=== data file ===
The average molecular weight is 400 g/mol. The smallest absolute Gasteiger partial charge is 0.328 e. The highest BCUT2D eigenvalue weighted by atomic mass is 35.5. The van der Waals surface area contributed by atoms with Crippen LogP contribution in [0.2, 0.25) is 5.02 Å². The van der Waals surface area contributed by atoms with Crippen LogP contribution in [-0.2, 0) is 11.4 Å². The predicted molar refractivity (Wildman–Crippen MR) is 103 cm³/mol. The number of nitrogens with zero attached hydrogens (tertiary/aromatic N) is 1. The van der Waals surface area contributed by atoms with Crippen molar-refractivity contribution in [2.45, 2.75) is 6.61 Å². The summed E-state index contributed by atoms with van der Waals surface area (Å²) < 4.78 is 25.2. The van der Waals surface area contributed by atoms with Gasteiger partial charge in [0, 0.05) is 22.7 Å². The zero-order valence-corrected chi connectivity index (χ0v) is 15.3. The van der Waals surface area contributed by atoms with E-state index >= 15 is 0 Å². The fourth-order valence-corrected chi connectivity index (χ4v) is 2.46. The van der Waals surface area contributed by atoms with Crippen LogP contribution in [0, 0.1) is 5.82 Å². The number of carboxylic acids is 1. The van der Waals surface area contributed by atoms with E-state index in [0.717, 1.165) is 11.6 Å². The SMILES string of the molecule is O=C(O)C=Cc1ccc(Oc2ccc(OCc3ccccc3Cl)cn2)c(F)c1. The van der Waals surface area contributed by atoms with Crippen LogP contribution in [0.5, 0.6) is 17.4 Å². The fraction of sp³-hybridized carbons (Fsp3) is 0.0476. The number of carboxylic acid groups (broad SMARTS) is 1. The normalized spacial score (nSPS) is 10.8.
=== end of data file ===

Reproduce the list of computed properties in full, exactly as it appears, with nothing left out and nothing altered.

The average molecular weight is 400 g/mol. The smallest absolute Gasteiger partial charge is 0.328 e. The highest BCUT2D eigenvalue weighted by atomic mass is 35.5. The van der Waals surface area contributed by atoms with Crippen LogP contribution in [0.2, 0.25) is 5.02 Å². The van der Waals surface area contributed by atoms with Crippen LogP contribution in [-0.2, 0) is 11.4 Å². The predicted molar refractivity (Wildman–Crippen MR) is 103 cm³/mol. The number of nitrogens with zero attached hydrogens (tertiary/aromatic N) is 1. The van der Waals surface area contributed by atoms with Crippen molar-refractivity contribution in [2.45, 2.75) is 6.61 Å². The summed E-state index contributed by atoms with van der Waals surface area (Å²) < 4.78 is 25.2. The van der Waals surface area contributed by atoms with Gasteiger partial charge in [0, 0.05) is 22.7 Å². The zero-order valence-corrected chi connectivity index (χ0v) is 15.3. The van der Waals surface area contributed by atoms with E-state index >= 15 is 0 Å². The fourth-order valence-corrected chi connectivity index (χ4v) is 2.46. The van der Waals surface area contributed by atoms with Crippen LogP contribution in [0, 0.1) is 5.82 Å². The number of carboxylic acids is 1. The van der Waals surface area contributed by atoms with E-state index in [0.717, 1.165) is 11.6 Å². The SMILES string of the molecule is O=C(O)C=Cc1ccc(Oc2ccc(OCc3ccccc3Cl)cn2)c(F)c1. The van der Waals surface area contributed by atoms with Crippen LogP contribution in [0.5, 0.6) is 17.4 Å². The fraction of sp³-hybridized carbons (Fsp3) is 0.0476. The number of carboxylic acid groups (broad SMARTS) is 1. The normalized spacial score (nSPS) is 10.8.